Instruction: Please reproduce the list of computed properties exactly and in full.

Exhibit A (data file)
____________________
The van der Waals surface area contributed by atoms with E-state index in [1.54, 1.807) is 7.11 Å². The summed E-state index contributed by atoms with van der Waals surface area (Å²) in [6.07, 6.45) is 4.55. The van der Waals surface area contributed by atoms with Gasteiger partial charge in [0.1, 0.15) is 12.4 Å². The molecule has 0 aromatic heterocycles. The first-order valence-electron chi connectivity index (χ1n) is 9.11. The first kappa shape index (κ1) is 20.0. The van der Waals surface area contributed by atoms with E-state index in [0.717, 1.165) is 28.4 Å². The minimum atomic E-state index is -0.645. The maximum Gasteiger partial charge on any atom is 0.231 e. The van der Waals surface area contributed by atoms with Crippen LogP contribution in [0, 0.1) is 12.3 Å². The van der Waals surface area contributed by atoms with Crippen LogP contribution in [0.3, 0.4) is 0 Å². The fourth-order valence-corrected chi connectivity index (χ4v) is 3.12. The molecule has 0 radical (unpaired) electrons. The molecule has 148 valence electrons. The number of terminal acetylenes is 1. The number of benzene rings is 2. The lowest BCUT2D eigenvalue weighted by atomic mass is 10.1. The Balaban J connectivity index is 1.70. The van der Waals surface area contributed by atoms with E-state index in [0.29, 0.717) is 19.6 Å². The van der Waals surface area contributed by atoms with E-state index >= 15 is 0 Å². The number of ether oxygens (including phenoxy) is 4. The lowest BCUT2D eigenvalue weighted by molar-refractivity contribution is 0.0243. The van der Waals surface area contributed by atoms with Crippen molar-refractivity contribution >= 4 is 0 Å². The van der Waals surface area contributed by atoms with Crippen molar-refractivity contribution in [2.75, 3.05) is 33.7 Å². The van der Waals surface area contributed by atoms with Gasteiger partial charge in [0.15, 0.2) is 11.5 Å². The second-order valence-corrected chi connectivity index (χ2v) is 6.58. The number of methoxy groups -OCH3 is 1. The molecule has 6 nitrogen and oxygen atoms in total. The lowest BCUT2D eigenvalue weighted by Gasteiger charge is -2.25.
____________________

The van der Waals surface area contributed by atoms with E-state index in [1.54, 1.807) is 7.11 Å². The summed E-state index contributed by atoms with van der Waals surface area (Å²) in [6.07, 6.45) is 4.55. The van der Waals surface area contributed by atoms with Gasteiger partial charge in [0.1, 0.15) is 12.4 Å². The molecule has 0 aromatic heterocycles. The first-order valence-electron chi connectivity index (χ1n) is 9.11. The first kappa shape index (κ1) is 20.0. The van der Waals surface area contributed by atoms with E-state index in [0.717, 1.165) is 28.4 Å². The minimum atomic E-state index is -0.645. The maximum Gasteiger partial charge on any atom is 0.231 e. The van der Waals surface area contributed by atoms with Crippen LogP contribution in [0, 0.1) is 12.3 Å². The van der Waals surface area contributed by atoms with Crippen LogP contribution in [0.3, 0.4) is 0 Å². The fourth-order valence-corrected chi connectivity index (χ4v) is 3.12. The molecule has 0 radical (unpaired) electrons. The molecule has 148 valence electrons. The number of terminal acetylenes is 1. The number of benzene rings is 2. The lowest BCUT2D eigenvalue weighted by atomic mass is 10.1. The Balaban J connectivity index is 1.70. The van der Waals surface area contributed by atoms with E-state index in [0.29, 0.717) is 19.6 Å². The van der Waals surface area contributed by atoms with E-state index >= 15 is 0 Å². The number of ether oxygens (including phenoxy) is 4. The lowest BCUT2D eigenvalue weighted by molar-refractivity contribution is 0.0243. The van der Waals surface area contributed by atoms with Crippen molar-refractivity contribution >= 4 is 0 Å². The van der Waals surface area contributed by atoms with Crippen molar-refractivity contribution in [2.75, 3.05) is 33.7 Å². The van der Waals surface area contributed by atoms with Gasteiger partial charge in [0.15, 0.2) is 11.5 Å². The second-order valence-corrected chi connectivity index (χ2v) is 6.58. The number of methoxy groups -OCH3 is 1. The molecule has 6 nitrogen and oxygen atoms in total. The lowest BCUT2D eigenvalue weighted by Gasteiger charge is -2.25.